Ashwini Gangal & Abid Hussain Barlaskar

Should food delivery brands fret when 'cellotape branding' goes wrong?

We explore the mistaken identity crisis the likes of Swiggy, Zomato, Uber Eats and Foodpanda face as their partner restaurants use the wrong cellotape to wrap their packages.

For a food delivery brand, what is the moment of truth in the context of the end consumer? Is it the moment the app is installed on her cell phone? Is it the touchpoint at which she keys in a coupon code while placing the order? Or is it the point when the food is actually delivered to her doorstep by a uniformed delivery guy, the brand's faceless proxy for that fleeting interaction?

Should food delivery brands fret when 'cellotape branding' goes wrong?

Food packages ordered from various online food delivery platforms

It's all of the above, sure, but we have something to say about the third instance in particular. Frequently, the branding on the food package - specifically, the cellotape used to bind the tiffin - is of a rival brand. For instance, a Zomato deliveryman arrives with an order placed via the Zomato app... except, the tape used to wrap it is Swiggy's.

Why does this happen? Clearly, those who wrap the food in the kitchen of the food delivery brands' non-exclusive restaurant partners don't use any discretion when it comes to tape selection. After all, the red one is as good as the orange, right? Not if holistic brand building is the goal.

One can imagine why rectifying or preventing this is a potential logistical nightmare. It would involve large-scale and constant training as food apps bring new eatery partners on board all the time. It might even involve some sort of tech intervention; the folks who do the wrapping must know which app was used to order that food. Sounds like a lot of work.

In the interim, need these brands worry?

Should food delivery brands fret when 'cellotape branding' goes wrong?

N Chandramouli

N Chandramouli, CEO, Trust Research Advisory, a brand intelligence and data insights company, says, "The restaurant is like a service vendor to these platforms and the brands supply items like the sticker tape which help in serving better. If deliberately done, it might seem like an unofficial smart move, but it can be equally devastating. It is almost like Pepsi's 'nothing official about it' campaign that attacked Coca-Cola. While there is a positive side to the rub-off for the brand that is on the sticker tape, the same brand will suffer if the food inside is bad. It comes with the dangers of brand trust being eroded."

He adds, "At the customer's end, it is not something they like. This reminds me of a situation between Coke and Pepsi when each brand would restrict sellers from storing the rival's product. Now, Coke goes ahead and provides a refrigerator and once the seller refuses to follow the 'one brand' idea, the Coke-branded refrigerator also stores Pepsi. This might work in Coke vs Pepsi, but not in a Zomato vs Swiggy vs Uber Eats."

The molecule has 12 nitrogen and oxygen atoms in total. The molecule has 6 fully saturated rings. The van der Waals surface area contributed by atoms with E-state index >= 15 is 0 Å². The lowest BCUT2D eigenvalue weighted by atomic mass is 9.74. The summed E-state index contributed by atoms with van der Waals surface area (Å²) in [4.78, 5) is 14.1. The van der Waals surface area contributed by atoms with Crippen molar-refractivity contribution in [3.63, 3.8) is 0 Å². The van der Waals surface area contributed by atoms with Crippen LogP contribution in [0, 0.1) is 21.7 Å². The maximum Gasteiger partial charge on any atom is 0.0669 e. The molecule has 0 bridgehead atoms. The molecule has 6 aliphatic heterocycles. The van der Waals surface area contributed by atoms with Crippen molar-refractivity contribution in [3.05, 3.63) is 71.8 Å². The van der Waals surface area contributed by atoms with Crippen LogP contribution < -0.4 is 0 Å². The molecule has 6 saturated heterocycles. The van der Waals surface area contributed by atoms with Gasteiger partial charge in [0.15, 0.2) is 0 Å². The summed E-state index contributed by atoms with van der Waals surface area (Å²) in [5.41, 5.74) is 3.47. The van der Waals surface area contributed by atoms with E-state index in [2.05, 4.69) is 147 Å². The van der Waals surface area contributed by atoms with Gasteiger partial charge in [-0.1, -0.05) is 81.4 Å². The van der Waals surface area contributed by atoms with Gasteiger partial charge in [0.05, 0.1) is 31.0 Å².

Should food delivery brands fret when 'cellotape branding' goes wrong?

Sanjay Tripathy

Sanjay Tripathy, co-founder and CEO, Agilio Labs, a consultancy for startups, says, "The brands should be worried since a customer's fondness develops gradually. People swear by a brand for experiences and this is part of the entire experience and needs to be seen very seriously. At present, these brands are unable to monitor the last mile in terms of right branding. There won't be much brand depreciation initially, but it will affect them in the long run."

Tripathy also states, "This is because brands are using the same backend like restaurants/hotels/cloud kitchens. Even Uber and Ola drivers interchange platforms. Brands can choose tamper-proof packaging; the last mile branding can be solved with a QR coded pack which requires scanning to complete the payment. That way the branding at the last mile will be taken seriously by the restaurants and they will not mix the packaging. Regular training and communication of backend partners will also help sort out this problem in the long-term."

Should food delivery brands fret when 'cellotape branding' goes wrong?

Karthik Srinivasan

Should food delivery brands fret when 'cellotape branding' goes wrong?

Viren Razdan

According to communications consultant Karthik Srinivasan, it hardly matters. "It is more like finding an Ola sticker in an Uber cab I called via the Uber app. In both cases service providers (restaurants and cab drivers) work with multiple aggregators; this is already known and established in consumers' minds. For consumers, it really doesn't matter because from an end-user experience pov there's nothing dramatically different in service - Swiggy, Uber Eats and Zomato deliver food. There are no aggregator brand-specific differentiators that can be called ground-breaking or unique - the aggregators' services have become strictly transactional," Srinivasan says.

According to Viren Razdan, managing director, Brand-Nomics, a strategy consulting company, it is a serious conflict. "If the food was ordered from Zomato and the package is branded in Uber Eats, the delight of the delivery goes to the brand on the tape and not the brand that it was ordered from. Apart from food and the platform, consumers also look for issues like fast delivery, neat packaging and efficiency and in a scenario like this, Uber Eats will score. The eventual last mile is about the delivery. While the brand on the sticker will enjoy the positives, it will also suffer in case of a bad experience."

Razdan adds, "In such a scenario, the platform used for ordering has to be worried because apart from providing its efficient directory of restaurants and ease of use, it is missing out on the opportunity to delight the customer."

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